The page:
of the food does not allow for leisurely eating, Indians do not have a
drink with their meals. We drink before and then stagger to the table.
As is the case in societies of scarcity, rich food is considered good
-- and ghee is a sacred word in all Indian languages. There is no
escape from fat. In India, advertising for healthy eating also shows
food deep fried, but in lower-cholesterol oil.
The insistence by family - 'thoda aur le lo' -- at the table is part
of our culture of hospitality, as is the offering of tea and perhaps
also a snack to visiting guests and strangers. Middle class Indians,
even families that earn Rs10,000 a month, will have servants. Work
that the European and American does, the Indian does not want to do:
cooking, cleaning, washing up.
Painting the house, changing tyres, tinkering in the garage, moving
things around, getting a cup of tea at the office, these are things
the Indian gets someone else to do for him. There is no sense of
private space and the constant presence of the servant is accepted.
Gandhi's value to India was not on his political side, but through his
religious and cultural reforms. What Gandhi attempted to drill into
Indians through living a life of action was a change in our culture of
lethargy and dependence. Gandhi stressed physical self-sufficiency,
and even cleaned his toilet out himself.
But he wasn't successful in making us change, and most Indians will
not associate Gandhi with physical self-sufficiency though that was
his principal message. Indian men do no work around the house. Middle
class women do little, especially after childbirth. Many cook, but the
cutting and cleaning is done by the servant. Slim in their teens, they
turn thick-waisted in their 20s, within a few years of marriage.
Since we are dependent on other people, we have less control over
events. The Indian is under stress and is anxious. This is bad for his
health. He must be on constant guard against the world, which takes
advantage of him: the servant's perfidy, encroachment by his
neighbours, cars cutting in front of him in traffic, the vendor's rate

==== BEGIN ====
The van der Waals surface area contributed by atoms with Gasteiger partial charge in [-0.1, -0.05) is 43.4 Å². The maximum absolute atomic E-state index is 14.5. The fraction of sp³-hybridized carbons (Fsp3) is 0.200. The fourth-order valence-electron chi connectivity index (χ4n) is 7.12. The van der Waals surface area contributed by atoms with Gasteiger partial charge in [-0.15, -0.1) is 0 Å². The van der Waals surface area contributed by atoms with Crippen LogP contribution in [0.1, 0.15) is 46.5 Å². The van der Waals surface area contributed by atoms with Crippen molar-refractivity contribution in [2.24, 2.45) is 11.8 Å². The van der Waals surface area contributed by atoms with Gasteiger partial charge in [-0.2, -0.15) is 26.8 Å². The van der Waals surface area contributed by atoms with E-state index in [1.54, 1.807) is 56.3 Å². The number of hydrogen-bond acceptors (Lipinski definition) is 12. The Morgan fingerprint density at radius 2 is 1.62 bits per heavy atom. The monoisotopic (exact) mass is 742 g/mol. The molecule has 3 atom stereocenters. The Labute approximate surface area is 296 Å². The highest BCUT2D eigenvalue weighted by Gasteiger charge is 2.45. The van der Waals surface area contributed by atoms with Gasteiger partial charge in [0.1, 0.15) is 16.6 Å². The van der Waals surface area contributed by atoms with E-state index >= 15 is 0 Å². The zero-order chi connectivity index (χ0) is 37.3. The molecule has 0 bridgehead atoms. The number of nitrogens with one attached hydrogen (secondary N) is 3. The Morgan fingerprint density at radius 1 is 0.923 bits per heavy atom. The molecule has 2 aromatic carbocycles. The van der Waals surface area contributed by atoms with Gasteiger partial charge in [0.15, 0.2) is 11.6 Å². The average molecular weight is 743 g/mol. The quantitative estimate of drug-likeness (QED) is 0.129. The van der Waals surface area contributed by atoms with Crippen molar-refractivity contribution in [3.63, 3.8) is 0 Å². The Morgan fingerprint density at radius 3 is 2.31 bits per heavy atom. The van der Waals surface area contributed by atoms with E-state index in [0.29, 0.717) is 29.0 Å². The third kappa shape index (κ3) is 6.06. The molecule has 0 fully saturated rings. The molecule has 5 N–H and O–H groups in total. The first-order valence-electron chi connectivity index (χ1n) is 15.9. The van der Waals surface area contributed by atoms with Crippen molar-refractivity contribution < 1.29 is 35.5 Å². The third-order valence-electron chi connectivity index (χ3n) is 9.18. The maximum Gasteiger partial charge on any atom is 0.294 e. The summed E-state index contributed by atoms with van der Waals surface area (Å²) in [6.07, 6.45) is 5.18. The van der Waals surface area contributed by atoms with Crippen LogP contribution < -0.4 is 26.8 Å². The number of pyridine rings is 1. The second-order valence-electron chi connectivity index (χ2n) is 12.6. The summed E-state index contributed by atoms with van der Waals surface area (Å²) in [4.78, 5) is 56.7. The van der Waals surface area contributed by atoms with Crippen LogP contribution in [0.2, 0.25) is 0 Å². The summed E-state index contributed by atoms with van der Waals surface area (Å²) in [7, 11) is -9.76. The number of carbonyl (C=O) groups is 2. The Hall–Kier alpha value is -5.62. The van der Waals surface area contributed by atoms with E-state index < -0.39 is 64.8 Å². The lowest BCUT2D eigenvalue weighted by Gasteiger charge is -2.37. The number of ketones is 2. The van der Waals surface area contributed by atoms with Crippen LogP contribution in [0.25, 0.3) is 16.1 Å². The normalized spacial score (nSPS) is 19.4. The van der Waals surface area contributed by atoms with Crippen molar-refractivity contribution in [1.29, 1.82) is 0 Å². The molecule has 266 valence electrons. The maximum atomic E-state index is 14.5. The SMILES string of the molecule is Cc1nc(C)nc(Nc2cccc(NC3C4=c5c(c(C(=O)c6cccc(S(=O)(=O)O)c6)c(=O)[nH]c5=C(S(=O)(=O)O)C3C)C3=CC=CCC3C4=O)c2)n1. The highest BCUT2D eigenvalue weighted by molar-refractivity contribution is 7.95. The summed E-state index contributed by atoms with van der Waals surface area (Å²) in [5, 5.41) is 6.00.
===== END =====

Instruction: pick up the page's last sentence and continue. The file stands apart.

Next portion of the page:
that must be haggled down. Almost nothing is orderly and everything
must be worried about.
In the Indian office, the payroll is a secret, and nobody is told what
the other makes. Knowledge causes great stress, though the lack of
information is also stressful, leading to spy games and office gossip.
Because there is no individualism in India, merit comes from seniority
and the talented but young executive is stressed by the knowledge that
he's not holding the position he deserves. Indians are peerless
detectors of social standing and the vertical hierarchy of the Indian
office is sacrosanct.
Dennis Kux pointed out that Indian diplomats do not engage officially
with an American of lower rank, even if the American was authorised to
decide the matter. In the last decade, when Indians began owning
companies abroad, the Wall Street Journal reported on cultural
problems that arose. Their foreign employees learnt quickly that
saying 'no' would cause their Indian bosses great offence, so they
learnt to communicate with them as with children.
Indians shine in the west where their culture doesn't hold them back.
In India honour is high and the individual is alert to slights from
those below him, which discomfort him greatly.. There is no culture of
physical fitness, and because of this Indians don't have an active old
Past 60, they crumble. Within society they must step back and play
their scripted role. Widows at that age, even younger, have no hope of
remarriage because sacrifice is expected of them. Widowers at 60 must
also reconcile to singlehood, and the family would be aghast if they
showed interest in the opposite sex at that age, even though this
would be normal in another culture.
Elders are cared for within the family, but are defanged when they
pass on their wealth to their son in the joint family. They lose their
self-esteem as they understand their irrelevance, and wither.
The writer is a former newspaper editor who lives in Bombay.

Tuesday, February 10, 2009


I am a 50-year-old woman and a teacher by profession. My height is 5 feet 4 inches while I weigh 57 kgs. I am not overweight and am quite healthy. I walk daily for 45-minutes. Since my profession requires me to stand for at least four to five hours a day and then sit at the desk for the rest of the day correcting papers and going through books - my legs and upper body tends to feel stiff and tired by the end of the day. Please can you suggest some stretches that will give me relief from tired and sore muscles? I have no time to go to a gym and want to do something simple at home.
    — Trina

Dear Trina,
Repetitive strain on the upper body and legs can be due to long hours of sitting or standing. This could strain on your muscles, tendons and connective tissue.
    Stretching promotes relaxation; resulting in release of muscular fatigue and tension. It is one of the key components of a balanced fitness programme. Remember, a muscle in constant contraction requires more energy to accomplish activities.